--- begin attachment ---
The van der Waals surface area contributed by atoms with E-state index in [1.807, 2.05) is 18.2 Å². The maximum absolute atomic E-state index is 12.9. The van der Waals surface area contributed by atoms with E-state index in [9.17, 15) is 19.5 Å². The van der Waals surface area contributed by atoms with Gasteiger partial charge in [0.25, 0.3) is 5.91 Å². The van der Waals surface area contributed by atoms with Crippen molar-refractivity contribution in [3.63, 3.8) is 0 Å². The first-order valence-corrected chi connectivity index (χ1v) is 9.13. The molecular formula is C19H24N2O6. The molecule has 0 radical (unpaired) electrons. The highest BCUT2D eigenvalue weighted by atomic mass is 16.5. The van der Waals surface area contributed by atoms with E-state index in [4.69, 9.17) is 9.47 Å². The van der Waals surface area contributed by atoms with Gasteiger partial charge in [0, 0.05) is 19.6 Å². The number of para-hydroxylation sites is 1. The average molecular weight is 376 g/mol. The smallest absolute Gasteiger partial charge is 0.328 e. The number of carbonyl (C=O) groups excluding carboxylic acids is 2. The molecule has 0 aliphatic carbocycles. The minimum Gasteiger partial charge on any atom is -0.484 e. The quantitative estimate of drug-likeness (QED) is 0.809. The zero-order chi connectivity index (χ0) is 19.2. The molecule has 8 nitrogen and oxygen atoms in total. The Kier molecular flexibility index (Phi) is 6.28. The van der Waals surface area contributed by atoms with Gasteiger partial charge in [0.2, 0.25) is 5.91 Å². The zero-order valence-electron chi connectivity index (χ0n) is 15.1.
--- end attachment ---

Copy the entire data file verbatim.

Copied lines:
The van der Waals surface area contributed by atoms with E-state index in [1.807, 2.05) is 18.2 Å². The maximum absolute atomic E-state index is 12.9. The van der Waals surface area contributed by atoms with E-state index in [9.17, 15) is 19.5 Å². The van der Waals surface area contributed by atoms with Gasteiger partial charge in [0.25, 0.3) is 5.91 Å². The van der Waals surface area contributed by atoms with Crippen molar-refractivity contribution in [3.63, 3.8) is 0 Å². The first-order valence-corrected chi connectivity index (χ1v) is 9.13. The molecular formula is C19H24N2O6. The molecule has 0 radical (unpaired) electrons. The highest BCUT2D eigenvalue weighted by atomic mass is 16.5. The van der Waals surface area contributed by atoms with E-state index in [4.69, 9.17) is 9.47 Å². The van der Waals surface area contributed by atoms with Gasteiger partial charge in [0, 0.05) is 19.6 Å². The number of para-hydroxylation sites is 1. The average molecular weight is 376 g/mol. The smallest absolute Gasteiger partial charge is 0.328 e. The number of carbonyl (C=O) groups excluding carboxylic acids is 2. The molecule has 0 aliphatic carbocycles. The minimum Gasteiger partial charge on any atom is -0.484 e. The quantitative estimate of drug-likeness (QED) is 0.809. The zero-order chi connectivity index (χ0) is 19.2. The molecule has 8 nitrogen and oxygen atoms in total. The Kier molecular flexibility index (Phi) is 6.28. The van der Waals surface area contributed by atoms with Gasteiger partial charge in [0.2, 0.25) is 5.91 Å². The zero-order valence-electron chi connectivity index (χ0n) is 15.1.